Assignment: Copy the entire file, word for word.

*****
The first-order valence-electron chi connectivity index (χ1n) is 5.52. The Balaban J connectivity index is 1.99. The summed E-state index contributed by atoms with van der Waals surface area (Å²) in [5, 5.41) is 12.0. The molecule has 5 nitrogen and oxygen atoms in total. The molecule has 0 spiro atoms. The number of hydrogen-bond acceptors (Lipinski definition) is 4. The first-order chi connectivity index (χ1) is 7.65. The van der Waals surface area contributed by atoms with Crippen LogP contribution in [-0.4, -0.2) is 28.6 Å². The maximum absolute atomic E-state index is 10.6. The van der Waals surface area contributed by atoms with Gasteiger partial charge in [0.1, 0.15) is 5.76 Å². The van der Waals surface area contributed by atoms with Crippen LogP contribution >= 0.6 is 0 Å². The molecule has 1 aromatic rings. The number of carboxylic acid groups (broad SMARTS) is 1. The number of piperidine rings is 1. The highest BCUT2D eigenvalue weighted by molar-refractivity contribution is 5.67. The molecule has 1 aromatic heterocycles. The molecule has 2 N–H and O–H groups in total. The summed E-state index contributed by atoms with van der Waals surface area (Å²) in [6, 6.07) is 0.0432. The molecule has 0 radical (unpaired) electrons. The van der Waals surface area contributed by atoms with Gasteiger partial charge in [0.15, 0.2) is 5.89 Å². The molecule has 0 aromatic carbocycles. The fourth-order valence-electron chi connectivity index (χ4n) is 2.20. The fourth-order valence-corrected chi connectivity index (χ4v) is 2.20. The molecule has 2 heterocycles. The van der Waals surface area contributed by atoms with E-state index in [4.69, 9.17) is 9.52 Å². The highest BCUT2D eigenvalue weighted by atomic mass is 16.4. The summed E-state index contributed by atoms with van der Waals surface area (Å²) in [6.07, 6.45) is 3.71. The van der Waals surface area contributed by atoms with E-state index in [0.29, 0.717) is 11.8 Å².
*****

The first-order valence-electron chi connectivity index (χ1n) is 5.52. The Balaban J connectivity index is 1.99. The summed E-state index contributed by atoms with van der Waals surface area (Å²) in [5, 5.41) is 12.0. The molecule has 5 nitrogen and oxygen atoms in total. The molecule has 0 spiro atoms. The number of hydrogen-bond acceptors (Lipinski definition) is 4. The first-order chi connectivity index (χ1) is 7.65. The van der Waals surface area contributed by atoms with Crippen LogP contribution in [-0.4, -0.2) is 28.6 Å². The maximum absolute atomic E-state index is 10.6. The van der Waals surface area contributed by atoms with Gasteiger partial charge in [0.1, 0.15) is 5.76 Å². The van der Waals surface area contributed by atoms with Crippen LogP contribution >= 0.6 is 0 Å². The molecule has 1 aromatic rings. The number of carboxylic acid groups (broad SMARTS) is 1. The number of piperidine rings is 1. The highest BCUT2D eigenvalue weighted by molar-refractivity contribution is 5.67. The molecule has 1 aromatic heterocycles. The molecule has 2 N–H and O–H groups in total. The summed E-state index contributed by atoms with van der Waals surface area (Å²) in [6, 6.07) is 0.0432. The molecule has 0 radical (unpaired) electrons. The van der Waals surface area contributed by atoms with Gasteiger partial charge in [0.15, 0.2) is 5.89 Å². The molecule has 0 aromatic carbocycles. The fourth-order valence-electron chi connectivity index (χ4n) is 2.20. The fourth-order valence-corrected chi connectivity index (χ4v) is 2.20. The molecule has 2 heterocycles. The van der Waals surface area contributed by atoms with E-state index in [4.69, 9.17) is 9.52 Å². The highest BCUT2D eigenvalue weighted by atomic mass is 16.4. The summed E-state index contributed by atoms with van der Waals surface area (Å²) in [6.07, 6.45) is 3.71. The van der Waals surface area contributed by atoms with E-state index in [0.29, 0.717) is 11.8 Å².